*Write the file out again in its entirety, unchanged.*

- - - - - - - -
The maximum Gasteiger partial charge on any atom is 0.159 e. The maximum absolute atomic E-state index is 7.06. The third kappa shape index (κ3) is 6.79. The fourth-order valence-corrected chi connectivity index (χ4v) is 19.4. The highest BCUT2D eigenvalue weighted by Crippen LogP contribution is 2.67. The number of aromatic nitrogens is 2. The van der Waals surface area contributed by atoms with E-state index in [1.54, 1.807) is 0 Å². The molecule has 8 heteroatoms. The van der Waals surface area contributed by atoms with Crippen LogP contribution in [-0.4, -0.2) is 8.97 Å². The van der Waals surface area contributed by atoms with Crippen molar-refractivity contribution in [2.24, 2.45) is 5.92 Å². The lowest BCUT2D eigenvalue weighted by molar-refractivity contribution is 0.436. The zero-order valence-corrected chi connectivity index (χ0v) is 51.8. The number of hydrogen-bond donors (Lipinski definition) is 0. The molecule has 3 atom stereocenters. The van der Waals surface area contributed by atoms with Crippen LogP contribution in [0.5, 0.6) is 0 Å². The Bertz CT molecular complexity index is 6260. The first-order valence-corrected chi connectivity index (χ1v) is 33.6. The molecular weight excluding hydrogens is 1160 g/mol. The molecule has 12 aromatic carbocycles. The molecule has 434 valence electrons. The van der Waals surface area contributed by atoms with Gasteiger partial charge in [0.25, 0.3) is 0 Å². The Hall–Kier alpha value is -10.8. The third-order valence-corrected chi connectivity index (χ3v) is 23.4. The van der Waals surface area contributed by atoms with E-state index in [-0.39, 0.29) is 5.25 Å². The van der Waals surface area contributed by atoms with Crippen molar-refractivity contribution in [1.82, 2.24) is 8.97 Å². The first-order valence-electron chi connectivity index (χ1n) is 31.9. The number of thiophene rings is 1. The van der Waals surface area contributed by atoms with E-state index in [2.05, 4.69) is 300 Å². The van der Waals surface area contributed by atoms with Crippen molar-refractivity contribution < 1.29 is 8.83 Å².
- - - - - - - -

The maximum Gasteiger partial charge on any atom is 0.159 e. The maximum absolute atomic E-state index is 7.06. The third kappa shape index (κ3) is 6.79. The fourth-order valence-corrected chi connectivity index (χ4v) is 19.4. The highest BCUT2D eigenvalue weighted by Crippen LogP contribution is 2.67. The number of aromatic nitrogens is 2. The van der Waals surface area contributed by atoms with E-state index in [1.54, 1.807) is 0 Å². The molecule has 8 heteroatoms. The van der Waals surface area contributed by atoms with Crippen LogP contribution in [-0.4, -0.2) is 8.97 Å². The van der Waals surface area contributed by atoms with Crippen molar-refractivity contribution in [2.24, 2.45) is 5.92 Å². The lowest BCUT2D eigenvalue weighted by molar-refractivity contribution is 0.436. The zero-order valence-corrected chi connectivity index (χ0v) is 51.8. The number of hydrogen-bond donors (Lipinski definition) is 0. The molecule has 3 atom stereocenters. The van der Waals surface area contributed by atoms with Crippen LogP contribution in [0.5, 0.6) is 0 Å². The Bertz CT molecular complexity index is 6260. The first-order valence-corrected chi connectivity index (χ1v) is 33.6. The molecular weight excluding hydrogens is 1160 g/mol. The molecule has 12 aromatic carbocycles. The molecule has 434 valence electrons. The van der Waals surface area contributed by atoms with Gasteiger partial charge in [0.25, 0.3) is 0 Å². The Hall–Kier alpha value is -10.8. The third-order valence-corrected chi connectivity index (χ3v) is 23.4. The van der Waals surface area contributed by atoms with E-state index in [-0.39, 0.29) is 5.25 Å². The van der Waals surface area contributed by atoms with Crippen molar-refractivity contribution in [1.82, 2.24) is 8.97 Å². The first-order valence-electron chi connectivity index (χ1n) is 31.9. The number of thiophene rings is 1. The van der Waals surface area contributed by atoms with E-state index in [2.05, 4.69) is 300 Å². The van der Waals surface area contributed by atoms with Crippen molar-refractivity contribution < 1.29 is 8.83 Å².